Contrary to the movie Jurassic Park, in which scientists recreate dinosaurs from ancient DNA, genetic material more than about 50 thousand years old cannot be reliably recovered. Nevertheless, a team of scientists has now demonstrated that computers could be used to reconstruct with 98 percent accuracy the DNA of a creature that lived at the time of the dinosaurs more than 75 million years ago--a small, furry nocturnal animal that was the common ancestor of all placental mammals, including humans.
Knowing this ancestral mammal’s complete genome--the sequence of As, Cs, Ts, and Gs in the DNA that made up its chromosomes--would not mean that scientists could bring it to life. (For one thing, synthesizing that much DNA would be prohibitively expensive and technically difficult.)
But that’s not the point. The point is to understand the evolution of humans and other mammals at the molecular level, said David Haussler, professor of biomolecular engineering at the University of California, Santa Cruz. "We will be able to trace the molecular evolution of our genome over the past 75 million years. It’s a very exciting new way to think about our origins, a kind of DNA-based archaeology to understand how we came to be," said Haussler, a Howard Hughes Medical Institute (HHMI) investigator and director of UCSC’s Center for Biomolecular Science and Engineering.
Tim Stephens | EurekAlert!
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The more electronics steer, accelerate and brake cars, the more important it is to protect them against cyber-attacks. That is why 15 partners from industry and academia will work together over the next three years on new approaches to IT security in self-driving cars. The joint project goes by the name Security For Connected, Autonomous Cars (SecForCARs) and has funding of €7.2 million from the German Federal Ministry of Education and Research. Infineon is leading the project.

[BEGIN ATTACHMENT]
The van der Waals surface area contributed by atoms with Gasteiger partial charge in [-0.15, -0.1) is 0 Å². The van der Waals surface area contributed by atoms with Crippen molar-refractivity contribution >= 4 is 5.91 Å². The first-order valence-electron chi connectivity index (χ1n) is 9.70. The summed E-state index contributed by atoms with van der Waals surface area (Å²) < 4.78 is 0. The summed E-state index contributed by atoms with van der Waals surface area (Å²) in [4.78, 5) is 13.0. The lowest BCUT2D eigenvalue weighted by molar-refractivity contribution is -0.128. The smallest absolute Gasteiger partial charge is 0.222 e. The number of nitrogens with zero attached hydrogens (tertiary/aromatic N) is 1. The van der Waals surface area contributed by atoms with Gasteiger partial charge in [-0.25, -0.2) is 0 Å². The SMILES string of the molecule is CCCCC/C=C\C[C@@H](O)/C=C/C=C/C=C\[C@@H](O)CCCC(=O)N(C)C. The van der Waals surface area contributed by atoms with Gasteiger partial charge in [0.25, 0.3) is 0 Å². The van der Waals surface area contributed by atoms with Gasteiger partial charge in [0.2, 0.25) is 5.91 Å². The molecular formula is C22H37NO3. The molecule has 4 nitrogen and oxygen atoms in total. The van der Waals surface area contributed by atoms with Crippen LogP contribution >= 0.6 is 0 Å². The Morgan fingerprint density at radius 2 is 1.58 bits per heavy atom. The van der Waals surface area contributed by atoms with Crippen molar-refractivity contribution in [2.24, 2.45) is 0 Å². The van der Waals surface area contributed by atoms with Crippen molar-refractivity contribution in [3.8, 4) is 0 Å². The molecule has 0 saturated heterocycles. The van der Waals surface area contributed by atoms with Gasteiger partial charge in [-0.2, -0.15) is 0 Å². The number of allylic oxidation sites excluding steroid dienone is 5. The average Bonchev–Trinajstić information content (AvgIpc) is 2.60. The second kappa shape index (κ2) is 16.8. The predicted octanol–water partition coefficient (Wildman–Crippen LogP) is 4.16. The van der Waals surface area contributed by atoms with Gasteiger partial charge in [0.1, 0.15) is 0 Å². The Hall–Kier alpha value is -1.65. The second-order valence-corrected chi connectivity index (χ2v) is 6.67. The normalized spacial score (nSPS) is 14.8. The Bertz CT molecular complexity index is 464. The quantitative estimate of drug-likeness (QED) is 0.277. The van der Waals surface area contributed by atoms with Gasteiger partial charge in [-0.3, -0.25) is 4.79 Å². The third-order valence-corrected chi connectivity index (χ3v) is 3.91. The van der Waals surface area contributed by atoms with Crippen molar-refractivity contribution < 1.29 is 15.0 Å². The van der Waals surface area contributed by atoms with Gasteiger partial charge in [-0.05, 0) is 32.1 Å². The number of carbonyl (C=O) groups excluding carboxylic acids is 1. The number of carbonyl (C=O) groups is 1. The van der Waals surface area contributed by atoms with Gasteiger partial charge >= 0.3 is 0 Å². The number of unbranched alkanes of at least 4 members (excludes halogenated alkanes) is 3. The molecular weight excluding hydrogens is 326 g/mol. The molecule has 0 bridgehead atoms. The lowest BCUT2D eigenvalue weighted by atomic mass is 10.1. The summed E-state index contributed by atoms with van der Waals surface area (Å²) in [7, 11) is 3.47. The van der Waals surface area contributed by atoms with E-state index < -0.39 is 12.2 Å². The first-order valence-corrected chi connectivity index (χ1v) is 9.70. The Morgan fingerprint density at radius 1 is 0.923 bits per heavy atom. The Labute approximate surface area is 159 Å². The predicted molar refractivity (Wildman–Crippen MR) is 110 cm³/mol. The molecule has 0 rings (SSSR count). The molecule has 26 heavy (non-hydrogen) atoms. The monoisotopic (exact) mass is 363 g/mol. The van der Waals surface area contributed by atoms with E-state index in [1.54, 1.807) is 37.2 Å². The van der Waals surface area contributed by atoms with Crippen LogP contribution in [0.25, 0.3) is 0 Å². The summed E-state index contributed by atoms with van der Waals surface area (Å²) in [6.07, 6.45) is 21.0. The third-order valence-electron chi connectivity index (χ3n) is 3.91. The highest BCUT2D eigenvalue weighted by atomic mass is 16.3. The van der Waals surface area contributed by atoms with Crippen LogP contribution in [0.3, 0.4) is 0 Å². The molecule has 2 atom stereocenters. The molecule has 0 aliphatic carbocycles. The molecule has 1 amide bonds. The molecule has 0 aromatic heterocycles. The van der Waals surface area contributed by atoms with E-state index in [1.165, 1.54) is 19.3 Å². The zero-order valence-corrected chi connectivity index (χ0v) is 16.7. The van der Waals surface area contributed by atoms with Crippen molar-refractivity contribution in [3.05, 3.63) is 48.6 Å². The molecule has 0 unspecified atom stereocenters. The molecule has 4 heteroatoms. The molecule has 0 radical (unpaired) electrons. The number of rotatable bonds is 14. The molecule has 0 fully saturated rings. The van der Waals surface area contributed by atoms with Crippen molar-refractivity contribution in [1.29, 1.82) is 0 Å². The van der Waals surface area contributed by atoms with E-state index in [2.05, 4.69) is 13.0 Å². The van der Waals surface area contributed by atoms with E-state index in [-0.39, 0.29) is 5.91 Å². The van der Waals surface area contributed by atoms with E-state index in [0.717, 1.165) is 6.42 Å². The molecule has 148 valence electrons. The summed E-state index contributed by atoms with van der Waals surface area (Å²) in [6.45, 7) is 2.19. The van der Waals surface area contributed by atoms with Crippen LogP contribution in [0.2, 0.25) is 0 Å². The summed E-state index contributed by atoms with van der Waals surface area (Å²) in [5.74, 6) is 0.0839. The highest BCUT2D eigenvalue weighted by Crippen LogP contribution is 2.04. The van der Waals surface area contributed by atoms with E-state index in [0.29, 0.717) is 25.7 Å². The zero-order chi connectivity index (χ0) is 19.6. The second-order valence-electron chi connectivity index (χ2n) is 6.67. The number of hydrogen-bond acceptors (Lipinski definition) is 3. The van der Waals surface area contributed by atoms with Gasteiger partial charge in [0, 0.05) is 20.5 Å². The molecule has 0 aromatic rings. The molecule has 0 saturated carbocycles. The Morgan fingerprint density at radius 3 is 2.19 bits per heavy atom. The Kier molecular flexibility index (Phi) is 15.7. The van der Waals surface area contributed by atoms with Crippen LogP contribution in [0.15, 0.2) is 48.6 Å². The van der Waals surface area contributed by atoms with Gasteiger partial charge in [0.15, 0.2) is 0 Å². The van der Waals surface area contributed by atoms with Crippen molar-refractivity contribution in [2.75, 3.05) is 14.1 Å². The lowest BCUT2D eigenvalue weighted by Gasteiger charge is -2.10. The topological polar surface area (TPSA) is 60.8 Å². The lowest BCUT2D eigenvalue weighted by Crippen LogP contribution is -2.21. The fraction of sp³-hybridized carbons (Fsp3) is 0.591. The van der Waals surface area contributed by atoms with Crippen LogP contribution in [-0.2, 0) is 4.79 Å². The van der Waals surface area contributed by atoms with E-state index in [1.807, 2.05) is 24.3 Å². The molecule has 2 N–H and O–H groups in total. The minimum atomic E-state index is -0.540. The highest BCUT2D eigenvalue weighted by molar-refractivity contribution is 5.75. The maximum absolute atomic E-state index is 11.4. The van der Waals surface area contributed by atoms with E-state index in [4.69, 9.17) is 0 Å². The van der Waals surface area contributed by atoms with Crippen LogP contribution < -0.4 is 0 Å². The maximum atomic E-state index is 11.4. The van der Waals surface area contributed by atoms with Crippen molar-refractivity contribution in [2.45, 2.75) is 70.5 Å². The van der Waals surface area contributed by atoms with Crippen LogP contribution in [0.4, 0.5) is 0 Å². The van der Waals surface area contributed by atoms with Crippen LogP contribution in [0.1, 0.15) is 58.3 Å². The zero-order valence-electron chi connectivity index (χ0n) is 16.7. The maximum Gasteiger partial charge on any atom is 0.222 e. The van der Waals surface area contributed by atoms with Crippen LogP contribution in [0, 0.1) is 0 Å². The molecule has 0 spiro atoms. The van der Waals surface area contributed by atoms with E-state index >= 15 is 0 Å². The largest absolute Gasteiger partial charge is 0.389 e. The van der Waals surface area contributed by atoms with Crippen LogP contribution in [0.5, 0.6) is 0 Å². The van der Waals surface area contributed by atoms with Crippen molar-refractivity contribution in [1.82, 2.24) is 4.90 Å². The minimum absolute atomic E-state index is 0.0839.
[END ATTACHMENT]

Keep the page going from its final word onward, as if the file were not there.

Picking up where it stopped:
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A research team led by physicists at the Technical University of Munich (TUM) has developed molecular nanoswitches that can be toggled between two structurally different states using an applied voltage. They can serve as the basis for a pioneering class of devices that could replace silicon-based components with organic molecules.
The development of new electronic technologies drives the incessant reduction of functional component sizes. In the context of an international collaborative...
At the LASYS 2018, from June 5th to 7th, the Laser Zentrum Hannover e.V. (LZH) will be showcasing processes for the laser material processing of tomorrow in hall 4 at stand 4E75. With blown bomb shells the LZH will present first results of a research project on civil security.
At this year's LASYS, the LZH will exhibit light-based processes such as cutting, welding, ablation and structuring as well as additive manufacturing for...
There are videos on the internet that can make one marvel at technology. For example, a smartphone is casually bent around the arm or a thin-film display is rolled in all directions and with almost every diameter. From the user's point of view, this looks fantastic. From a professional point of view, however, the question arises: Is that already possible?
At Display Week 2018, scientists from the Fraunhofer Institute for Applied Polymer Research IAP will be demonstrating today’s technological possibilities and...
So-called quantum many-body scars allow quantum systems to stay out of equilibrium much longer, explaining experiment | Study published in Nature Physics
Recently, researchers from Harvard and MIT succeeded in trapping a record 53 atoms and individually controlling their quantum state, realizing what is called a...
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